In the imagination of the American winter, after the leaves are stripped from the trees and snow dulls the jagged edges of our immediate surroundings, our perception is sharpened. This is the domain of Adam Faucett.
Faucett's new album, “Show Me Magic, Show Me Out” is a diverse but singular collection of stories, confessions and pleas from a hilltop loner sung with austerity, immediacy and a bit of a smirk. There is aged wisdom in the sound of this music, and the dark, primitive mountain melancholy is lightly punctuated with moments of lush melody.
Faucett's longing is bright-eyed and apologetic, nearly a resignation to sadness. There are hymns of great loves that never were (the mournful and richly harmonious “Amy”) and of self-defeat (the morning-after abandon of “Look Out Below!!”). “Indian Giver” is a banjo ballad of criminal self-righteousness that would chill James Dickey's spine.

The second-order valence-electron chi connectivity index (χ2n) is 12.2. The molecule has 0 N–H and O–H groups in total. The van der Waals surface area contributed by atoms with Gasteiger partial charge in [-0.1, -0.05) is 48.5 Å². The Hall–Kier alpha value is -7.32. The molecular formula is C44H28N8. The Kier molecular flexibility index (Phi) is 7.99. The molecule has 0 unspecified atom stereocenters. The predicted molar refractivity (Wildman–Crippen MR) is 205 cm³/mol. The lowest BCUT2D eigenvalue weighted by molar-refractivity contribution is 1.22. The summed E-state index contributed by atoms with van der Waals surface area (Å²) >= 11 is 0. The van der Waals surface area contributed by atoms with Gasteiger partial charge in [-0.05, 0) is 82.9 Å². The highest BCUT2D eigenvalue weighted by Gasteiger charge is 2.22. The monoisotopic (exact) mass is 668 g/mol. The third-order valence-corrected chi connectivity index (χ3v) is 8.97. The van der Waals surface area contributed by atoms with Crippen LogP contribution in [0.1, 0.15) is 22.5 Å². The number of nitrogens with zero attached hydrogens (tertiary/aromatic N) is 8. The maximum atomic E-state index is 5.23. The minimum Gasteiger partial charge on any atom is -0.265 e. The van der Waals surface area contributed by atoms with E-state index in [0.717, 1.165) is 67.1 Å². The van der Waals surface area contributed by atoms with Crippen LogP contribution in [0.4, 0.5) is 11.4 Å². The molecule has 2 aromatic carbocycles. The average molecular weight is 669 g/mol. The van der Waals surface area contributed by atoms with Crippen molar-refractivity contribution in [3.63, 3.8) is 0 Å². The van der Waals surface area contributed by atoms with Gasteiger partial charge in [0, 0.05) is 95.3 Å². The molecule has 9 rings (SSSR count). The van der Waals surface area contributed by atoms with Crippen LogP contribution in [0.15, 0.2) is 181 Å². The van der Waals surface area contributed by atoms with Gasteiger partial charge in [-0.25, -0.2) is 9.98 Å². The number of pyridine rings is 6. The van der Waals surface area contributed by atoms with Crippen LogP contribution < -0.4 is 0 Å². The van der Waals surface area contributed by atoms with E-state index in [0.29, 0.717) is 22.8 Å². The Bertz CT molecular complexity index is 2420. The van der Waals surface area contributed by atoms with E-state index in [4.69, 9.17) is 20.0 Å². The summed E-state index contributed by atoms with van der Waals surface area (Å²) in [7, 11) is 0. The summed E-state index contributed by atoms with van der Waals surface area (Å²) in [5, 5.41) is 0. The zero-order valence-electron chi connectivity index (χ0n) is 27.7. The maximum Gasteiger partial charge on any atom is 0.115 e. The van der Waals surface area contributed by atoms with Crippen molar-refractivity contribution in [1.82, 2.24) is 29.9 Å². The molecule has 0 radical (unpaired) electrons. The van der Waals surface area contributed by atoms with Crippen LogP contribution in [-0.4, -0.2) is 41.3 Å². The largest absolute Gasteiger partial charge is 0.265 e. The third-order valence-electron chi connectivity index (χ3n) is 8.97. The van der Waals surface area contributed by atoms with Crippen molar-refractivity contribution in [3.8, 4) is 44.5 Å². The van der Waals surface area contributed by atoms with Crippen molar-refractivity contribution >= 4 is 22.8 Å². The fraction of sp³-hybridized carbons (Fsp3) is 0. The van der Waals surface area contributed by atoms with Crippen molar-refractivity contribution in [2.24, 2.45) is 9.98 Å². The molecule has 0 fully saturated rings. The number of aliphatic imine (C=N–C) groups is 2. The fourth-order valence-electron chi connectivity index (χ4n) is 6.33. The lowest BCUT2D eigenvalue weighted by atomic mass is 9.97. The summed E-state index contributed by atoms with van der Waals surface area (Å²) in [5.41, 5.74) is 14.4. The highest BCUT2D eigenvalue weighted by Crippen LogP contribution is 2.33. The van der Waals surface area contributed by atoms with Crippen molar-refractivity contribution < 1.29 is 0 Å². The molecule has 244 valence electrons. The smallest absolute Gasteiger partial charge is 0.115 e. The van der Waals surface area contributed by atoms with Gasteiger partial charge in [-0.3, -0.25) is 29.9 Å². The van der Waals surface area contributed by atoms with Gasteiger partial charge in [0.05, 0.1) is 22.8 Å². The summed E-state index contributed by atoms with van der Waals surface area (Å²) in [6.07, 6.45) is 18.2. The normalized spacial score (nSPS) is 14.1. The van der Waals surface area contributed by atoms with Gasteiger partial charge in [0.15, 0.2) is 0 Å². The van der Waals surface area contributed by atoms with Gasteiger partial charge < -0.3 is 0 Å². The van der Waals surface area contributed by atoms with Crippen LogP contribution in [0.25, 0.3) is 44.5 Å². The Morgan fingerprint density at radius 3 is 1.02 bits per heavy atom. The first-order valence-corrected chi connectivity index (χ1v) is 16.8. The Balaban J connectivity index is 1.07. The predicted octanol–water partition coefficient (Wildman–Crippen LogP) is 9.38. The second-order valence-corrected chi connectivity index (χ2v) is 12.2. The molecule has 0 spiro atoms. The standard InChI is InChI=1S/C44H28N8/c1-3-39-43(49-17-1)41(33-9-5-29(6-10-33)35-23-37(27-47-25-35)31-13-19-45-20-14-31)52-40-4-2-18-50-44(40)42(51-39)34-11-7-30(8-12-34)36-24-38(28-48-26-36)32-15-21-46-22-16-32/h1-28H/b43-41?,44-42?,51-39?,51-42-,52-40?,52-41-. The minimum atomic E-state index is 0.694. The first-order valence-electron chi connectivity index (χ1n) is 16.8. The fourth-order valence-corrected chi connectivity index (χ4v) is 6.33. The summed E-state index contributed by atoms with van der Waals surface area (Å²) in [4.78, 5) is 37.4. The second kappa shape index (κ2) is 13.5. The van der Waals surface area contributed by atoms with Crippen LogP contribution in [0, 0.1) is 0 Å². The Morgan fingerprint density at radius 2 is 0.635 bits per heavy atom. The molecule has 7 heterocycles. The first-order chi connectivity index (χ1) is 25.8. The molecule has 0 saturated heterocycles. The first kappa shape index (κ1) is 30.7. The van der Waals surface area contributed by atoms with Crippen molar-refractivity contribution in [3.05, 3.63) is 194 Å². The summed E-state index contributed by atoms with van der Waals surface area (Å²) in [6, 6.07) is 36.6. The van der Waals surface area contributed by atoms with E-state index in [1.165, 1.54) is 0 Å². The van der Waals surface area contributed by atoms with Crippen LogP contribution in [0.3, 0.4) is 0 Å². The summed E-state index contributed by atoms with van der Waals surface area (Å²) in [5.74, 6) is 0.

But it's the final song, an interpretation of the 1927 lynching of John Carter in downtown Little Rock, that stands out. Told as if first-hand, it's a recount replete with tightly packed metaphors that reduce pages of historical detail to one crisp, hair-raising whisper. To wit, of Carter's head on a pole at Broadway and 9th Street amid rioting Arkansans: “All Broadway on fire, kept alive by a single coal.” The song concludes with a jarring shout followed by a haunting congregational wail of baritone misery. Even the greatest American folk singers would be hard-pressed to leave such a vivid account of the horrific, shameful reality of one of the saddest chapters of American history.